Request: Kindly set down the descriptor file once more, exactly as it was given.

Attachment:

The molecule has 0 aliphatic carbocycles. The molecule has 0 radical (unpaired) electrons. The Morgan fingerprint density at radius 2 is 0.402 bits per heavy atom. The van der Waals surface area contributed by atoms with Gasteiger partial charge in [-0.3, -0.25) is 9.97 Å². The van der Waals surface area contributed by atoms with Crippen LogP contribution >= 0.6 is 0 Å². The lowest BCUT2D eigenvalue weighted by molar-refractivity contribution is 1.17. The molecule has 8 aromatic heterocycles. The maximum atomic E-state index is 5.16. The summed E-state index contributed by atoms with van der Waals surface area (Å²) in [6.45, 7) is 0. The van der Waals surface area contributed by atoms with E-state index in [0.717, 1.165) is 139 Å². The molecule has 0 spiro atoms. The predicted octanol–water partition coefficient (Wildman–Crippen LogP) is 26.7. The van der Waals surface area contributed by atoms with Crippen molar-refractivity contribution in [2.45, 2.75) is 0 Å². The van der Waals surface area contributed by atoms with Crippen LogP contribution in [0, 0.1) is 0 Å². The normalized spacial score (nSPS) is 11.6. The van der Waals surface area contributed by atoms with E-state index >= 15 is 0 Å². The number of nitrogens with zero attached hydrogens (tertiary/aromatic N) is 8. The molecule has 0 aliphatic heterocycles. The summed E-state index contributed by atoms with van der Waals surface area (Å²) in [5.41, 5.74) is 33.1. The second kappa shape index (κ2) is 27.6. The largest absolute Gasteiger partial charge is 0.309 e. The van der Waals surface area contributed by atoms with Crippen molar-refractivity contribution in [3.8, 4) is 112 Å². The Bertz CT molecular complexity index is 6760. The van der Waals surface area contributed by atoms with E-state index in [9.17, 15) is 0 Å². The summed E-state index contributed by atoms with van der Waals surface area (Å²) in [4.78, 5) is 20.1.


The molecule has 0 aliphatic carbocycles. The molecule has 0 radical (unpaired) electrons. The Morgan fingerprint density at radius 2 is 0.402 bits per heavy atom. The van der Waals surface area contributed by atoms with Gasteiger partial charge in [-0.3, -0.25) is 9.97 Å². The van der Waals surface area contributed by atoms with Crippen LogP contribution >= 0.6 is 0 Å². The lowest BCUT2D eigenvalue weighted by molar-refractivity contribution is 1.17. The molecule has 8 aromatic heterocycles. The maximum atomic E-state index is 5.16. The summed E-state index contributed by atoms with van der Waals surface area (Å²) in [6.45, 7) is 0. The van der Waals surface area contributed by atoms with E-state index in [0.717, 1.165) is 139 Å². The molecule has 0 spiro atoms. The predicted octanol–water partition coefficient (Wildman–Crippen LogP) is 26.7. The van der Waals surface area contributed by atoms with Crippen molar-refractivity contribution in [2.45, 2.75) is 0 Å². The van der Waals surface area contributed by atoms with Crippen LogP contribution in [0, 0.1) is 0 Å². The normalized spacial score (nSPS) is 11.6. The van der Waals surface area contributed by atoms with E-state index >= 15 is 0 Å². The number of nitrogens with zero attached hydrogens (tertiary/aromatic N) is 8. The molecule has 0 aliphatic heterocycles. The summed E-state index contributed by atoms with van der Waals surface area (Å²) in [5.41, 5.74) is 33.1. The second kappa shape index (κ2) is 27.6. The largest absolute Gasteiger partial charge is 0.309 e. The van der Waals surface area contributed by atoms with Crippen molar-refractivity contribution in [3.8, 4) is 112 Å². The Bertz CT molecular complexity index is 6760. The van der Waals surface area contributed by atoms with E-state index in [9.17, 15) is 0 Å². The summed E-state index contributed by atoms with van der Waals surface area (Å²) in [4.78, 5) is 20.1.